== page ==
No ‘personal belief’ loophole in California school vaccination requirements
Social media posts linked to a California anti-vaccine group claim that a state bill allows for a personal belief exemption to new vaccine mandates for children. This is false; the California Department of Public Health (CDPH) and the office of the state senator who sponsored the bill confirmed that since 2015 the most populous state in the US only recognizes medical exemptions to vaccination requirements.
“Share everywhere because you will not be told by doctors or schools CALIFORNIA HAS A PERSONAL BELIEF EXEMPTION to any NEW vaccine added to the schedule after June 2015 for public & private daycare, preschool & k-12,” says a June 21, 2021 Instagram post.
The measure, which aimed to improve vaccination rates following a measles outbreak that began at Disneyland, removed personal belief as a valid reason to be exempted from the shots required to attend public and private schools or day care centers in California. Such exemptions previously allowed parents to excuse their children if the receipt of vaccines did not align with their religious or philosophical beliefs.
The posts reference the Freedom Angels Foundation, best known in California for its opposition to state-mandated vaccines. The group had previously shared the claim on Instagram and Facebook in 2020, and protested in Sacramento, demanding the reopening of the state in the midst of the coronavirus pandemic.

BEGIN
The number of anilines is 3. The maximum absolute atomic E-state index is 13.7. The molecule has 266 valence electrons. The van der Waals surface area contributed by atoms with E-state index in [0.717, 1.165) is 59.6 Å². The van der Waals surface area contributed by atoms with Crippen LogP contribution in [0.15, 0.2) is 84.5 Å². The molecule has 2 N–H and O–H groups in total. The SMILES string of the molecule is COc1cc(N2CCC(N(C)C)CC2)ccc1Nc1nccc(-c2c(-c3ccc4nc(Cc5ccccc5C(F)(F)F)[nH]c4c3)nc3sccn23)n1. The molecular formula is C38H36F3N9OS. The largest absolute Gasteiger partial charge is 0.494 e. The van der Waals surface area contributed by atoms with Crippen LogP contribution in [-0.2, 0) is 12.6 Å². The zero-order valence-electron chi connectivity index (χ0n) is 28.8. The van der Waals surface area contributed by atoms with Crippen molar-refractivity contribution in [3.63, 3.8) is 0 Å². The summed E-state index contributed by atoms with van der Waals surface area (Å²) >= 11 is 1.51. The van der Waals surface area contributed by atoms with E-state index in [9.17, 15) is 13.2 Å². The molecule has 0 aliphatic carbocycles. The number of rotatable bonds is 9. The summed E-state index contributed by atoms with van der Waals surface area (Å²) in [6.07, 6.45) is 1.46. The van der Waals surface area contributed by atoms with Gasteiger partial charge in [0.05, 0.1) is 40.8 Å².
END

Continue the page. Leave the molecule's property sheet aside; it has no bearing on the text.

The post claims that within SB 277, there is a personal belief exemption allowed for newly mandated immunizations. In reality, non-medical exemptions were removed effective July 1, 2016.
“California does not have a personal belief exemption as of the legislation that Dr Pan passed in 2015, and that Governor Brown signed into law,” Shannan Velayas, the communications director for California State Senator Dr Richard Pan (co-author of SB 277), told AFP on June 24, 2021.
“The personal belief exemption went away. What remains is medical exemption, and medical exemptions are of course something that's provided by doctors,” she added.
Additional comments, analysis and official policy statements on several government websites, including the Medical Board of California and the California Department of Education, confirm the lack of personal belief exemption.
In response to the claim, a CDPH spokesperson told AFP on June 23, 2021: “California eliminated the personal belief exemption (PBE) for immunizations required under state law.”
The spokesperson said that CDPH retains “the discretion to add other immunizations to the list of required school immunizations.”
The section highlighted in social media posts (Sec 3. 120338) does not provide a loophole for parents and guardians to avoid giving their children the required vaccinations. It is a “grandfather” clause that allows those who had already obtained personal belief exemptions before the new law went into effect, to still be able to claim them for this purpose. A parent must have expressed in writing, prior to 2016, that they are opposed in general to vaccines.
None of the vaccines for disease mentioned in the claim (Flu, HPV, or Covid-19) are currently mandated in California day care centers, primary or secondary schools. Some are currently required at state universities.
AFP Fact Check has debunked numerous false and misleading claims about vaccines here.